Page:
Concept: Sports Facilities
Skateboarding and parkour, breakdance and Zumba: a variety of sports have recently gained in popularity, becoming a regular part of people’s everyday lives. However, most sports halls remain limited in their function to ball sports and gymnastics, excluding a wider range of possible uses. Many are also outdated, with dark spaces and little natural light. All in all, much can be done to liven up the situation for their use by schools and clubs. In serving the local community as well, sport centres need to be well lit and easily accessible. It is high time that we redesign sports buildings with today’s needs in mind – like Turó de la Peira sports centre in Barcelona. This is where, in a densely populated suburb of the Catalan metropolis, architects Anna Noguera and Javier Fernández stacked a swimming pool and a sports court on top of each other. By saving space, they were also able to create an inviting park landscape around it. With its green facades and premises, the centre has become a new focal point for the entire district. We document the building process in detail, including an interview with Anna Noguera and a contribution by the project’s energy consultant, Xavier Saltó (p. 72).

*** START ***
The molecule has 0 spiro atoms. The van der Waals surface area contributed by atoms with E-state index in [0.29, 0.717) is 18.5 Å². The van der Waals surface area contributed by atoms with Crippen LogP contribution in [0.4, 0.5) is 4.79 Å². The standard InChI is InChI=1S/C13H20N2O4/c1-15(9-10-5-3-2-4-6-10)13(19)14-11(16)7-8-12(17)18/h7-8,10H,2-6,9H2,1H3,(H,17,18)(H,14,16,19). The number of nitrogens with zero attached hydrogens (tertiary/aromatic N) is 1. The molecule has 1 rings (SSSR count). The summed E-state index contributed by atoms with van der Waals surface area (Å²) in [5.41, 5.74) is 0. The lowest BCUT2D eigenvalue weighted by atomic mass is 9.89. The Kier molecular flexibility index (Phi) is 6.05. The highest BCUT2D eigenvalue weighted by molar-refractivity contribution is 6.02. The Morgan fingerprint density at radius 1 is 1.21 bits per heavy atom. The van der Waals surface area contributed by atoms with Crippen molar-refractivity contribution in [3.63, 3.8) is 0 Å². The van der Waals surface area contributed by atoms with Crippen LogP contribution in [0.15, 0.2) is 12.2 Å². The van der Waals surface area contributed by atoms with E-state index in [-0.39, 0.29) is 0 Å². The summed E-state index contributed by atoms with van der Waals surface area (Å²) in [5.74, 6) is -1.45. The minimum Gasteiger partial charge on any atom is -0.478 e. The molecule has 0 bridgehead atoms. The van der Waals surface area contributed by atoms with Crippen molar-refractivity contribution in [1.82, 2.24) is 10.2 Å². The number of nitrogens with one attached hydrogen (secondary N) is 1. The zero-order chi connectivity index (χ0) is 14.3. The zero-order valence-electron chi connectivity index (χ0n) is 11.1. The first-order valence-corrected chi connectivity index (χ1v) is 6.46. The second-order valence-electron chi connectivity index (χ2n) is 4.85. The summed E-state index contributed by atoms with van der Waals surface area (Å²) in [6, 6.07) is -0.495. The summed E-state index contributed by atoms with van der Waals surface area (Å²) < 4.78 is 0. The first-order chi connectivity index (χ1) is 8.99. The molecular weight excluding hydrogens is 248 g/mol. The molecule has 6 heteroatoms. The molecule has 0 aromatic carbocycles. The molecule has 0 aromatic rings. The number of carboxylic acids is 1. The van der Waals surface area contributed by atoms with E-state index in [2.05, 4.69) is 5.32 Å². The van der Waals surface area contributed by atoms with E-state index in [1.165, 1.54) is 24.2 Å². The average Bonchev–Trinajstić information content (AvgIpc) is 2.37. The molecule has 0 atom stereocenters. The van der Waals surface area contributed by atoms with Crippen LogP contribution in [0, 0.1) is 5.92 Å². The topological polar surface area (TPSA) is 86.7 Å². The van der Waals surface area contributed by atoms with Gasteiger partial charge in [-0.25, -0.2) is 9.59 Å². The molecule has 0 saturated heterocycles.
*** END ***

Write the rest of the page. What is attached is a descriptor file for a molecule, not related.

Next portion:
Our September issue examines a variety of sport building typologies – such as a converted industrial hall in Viborg, Denmark, which gives street sports a permanent home; and the Brombach sports hall in Lörrach, with its half-submerged spaces and well-lit rooms. Different forms of access as well as flexible use for spaces that might be subdivided are just a few of the common requirements that must be dealt with architecturally. The type of construction and the supporting structure are also decisive, as large halls require large spans. Swimming pools are no less demanding in terms of planning – a topic we take up in our essay highlighting recent impressive examples.
Enjoy this concept issue dedicated to sports facilities!